A Little Case Glossary

Three primary cases (present in  PIE):

Genitive case expressing ownership
Nominative case nouns serving as the grammatical subject of a verb
Oblique case any grammatical case other than the nominative

Non-primary cases (present in  PIE):

Accusative case nouns serving as the direct object of a verb
Vocative case (in some inflected languages) used when the referent of the noun is being addressed

Secondary cases (not present in  PIE):

Ablative case instrument or manner or place of the action described by the verb
Allative case "onto".
Causal case producing an effect
Comitative case "together with".
Instrumental case noun is the instrument or means by which the subject achieves or accomplishes an action
Locative case place of the state or action denoted by the verb
Perlative case indicating movement through or across

Phonetic articulation

Secondary articulation PHONETICS: If a sound is produced with two places of articulation, the secondary articulation is the point of articulation with the lesser degree of stricture. Types of secondary articulation: glottalisation, labialisation (e.g. on /s/ in the Dutch word 'stroop'), laryngealisation, nasalisation, palatalisation,  pharyngealisation, sibilatisation, velarisation

Glottalisation: stop consonant articulated by releasing pressure at the glottis; as in the sudden onset of a vowel

Labialisation: Pronounce with rounded lips

Laryngealisation or vocal fry, or creaky voice is a kind of phonation in which the arytenoid cartilages in the larynx are drawn together; as a result, the vocal folds are compressed rather tightly, becoming relatively slack and compact, and forming a large, irregularly vibrating mass. The frequency of the vibration is very low (20–50 pulses per second) and the airflow through the glottis is very slow. A slight degree of laryngealisation, occurring e.g. in some Korean consonants is called "stiff voice".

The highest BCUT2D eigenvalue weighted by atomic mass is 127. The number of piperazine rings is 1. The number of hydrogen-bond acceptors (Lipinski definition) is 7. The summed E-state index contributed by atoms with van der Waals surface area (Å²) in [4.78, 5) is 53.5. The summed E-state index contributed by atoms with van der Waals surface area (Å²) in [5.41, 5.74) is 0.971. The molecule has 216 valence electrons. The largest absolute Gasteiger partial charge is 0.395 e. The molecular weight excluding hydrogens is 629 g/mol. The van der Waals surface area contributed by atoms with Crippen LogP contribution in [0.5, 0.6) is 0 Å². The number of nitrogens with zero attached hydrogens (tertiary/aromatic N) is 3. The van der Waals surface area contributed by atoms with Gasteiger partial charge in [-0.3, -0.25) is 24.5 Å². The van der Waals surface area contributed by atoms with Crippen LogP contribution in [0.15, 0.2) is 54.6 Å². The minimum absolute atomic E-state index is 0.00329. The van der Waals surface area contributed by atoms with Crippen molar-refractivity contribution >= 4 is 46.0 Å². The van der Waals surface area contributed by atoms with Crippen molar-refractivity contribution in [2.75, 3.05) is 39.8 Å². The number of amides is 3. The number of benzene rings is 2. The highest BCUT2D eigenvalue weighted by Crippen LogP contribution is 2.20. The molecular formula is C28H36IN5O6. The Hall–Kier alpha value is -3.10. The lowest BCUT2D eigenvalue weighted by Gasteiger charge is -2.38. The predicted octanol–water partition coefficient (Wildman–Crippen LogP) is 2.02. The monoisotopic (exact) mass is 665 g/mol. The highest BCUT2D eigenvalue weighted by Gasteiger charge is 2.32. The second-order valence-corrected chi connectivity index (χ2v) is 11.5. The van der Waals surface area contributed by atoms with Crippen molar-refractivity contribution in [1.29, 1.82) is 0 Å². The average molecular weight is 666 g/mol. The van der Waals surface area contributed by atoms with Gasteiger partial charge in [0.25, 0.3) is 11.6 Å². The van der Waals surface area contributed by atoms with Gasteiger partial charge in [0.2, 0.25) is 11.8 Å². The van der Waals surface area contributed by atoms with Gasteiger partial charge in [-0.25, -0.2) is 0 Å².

Palatalisation: production of sound at the hard palate: the pronunciation of a speech sound by raising the tongue to or toward the hard palate

Pharyngealisation is a constriction of the pharynx produced at the same time as a phoneme is produced. In Russian, the letter l can represent two phonemes, one traditionally called palatalised, the other called plain. The "plain" l in Russian is realised as l with pharyngealisation. Ubykh is Adyghe (Circassian) possess 14 pharyngealised consonants

Sibilant noun: a consonant characterized by a hissing sound (like s or sh)
Sibilant adjective: of speech sounds produced by forcing air through a constricted passage (as `f', `s', `z', or `th' in both `thin' and `then')
Sibilate verb: pronounce with an initial consonant characterized by a hissing sound (like s or sh)
Sibilating: to pronounce sounds with a hiss

Velarize To articulate a sound by retracting the back of the tongue toward the soft palate
Velarization PHONOLOGY/PHONETICS: An assimilation process in which a sound is adjusted to a neighboring velar by raising the back of the tongue towards the soft palate.
Cf. secondary articulation. EXAMPLE: English postvocalic /l/ is velarized before velar sounds in milk [mI l k].

Ablaut noun: a vowel whose quality or length is changed to indicate linguistic distinctions (such as sing sang sung song)
Anlaut) noun An initial sound, as of a word or syllable
Auslaut  noun Ling. 1. final position in a word, esp. as a conditioning environment in sound change, a sound in auslaut  position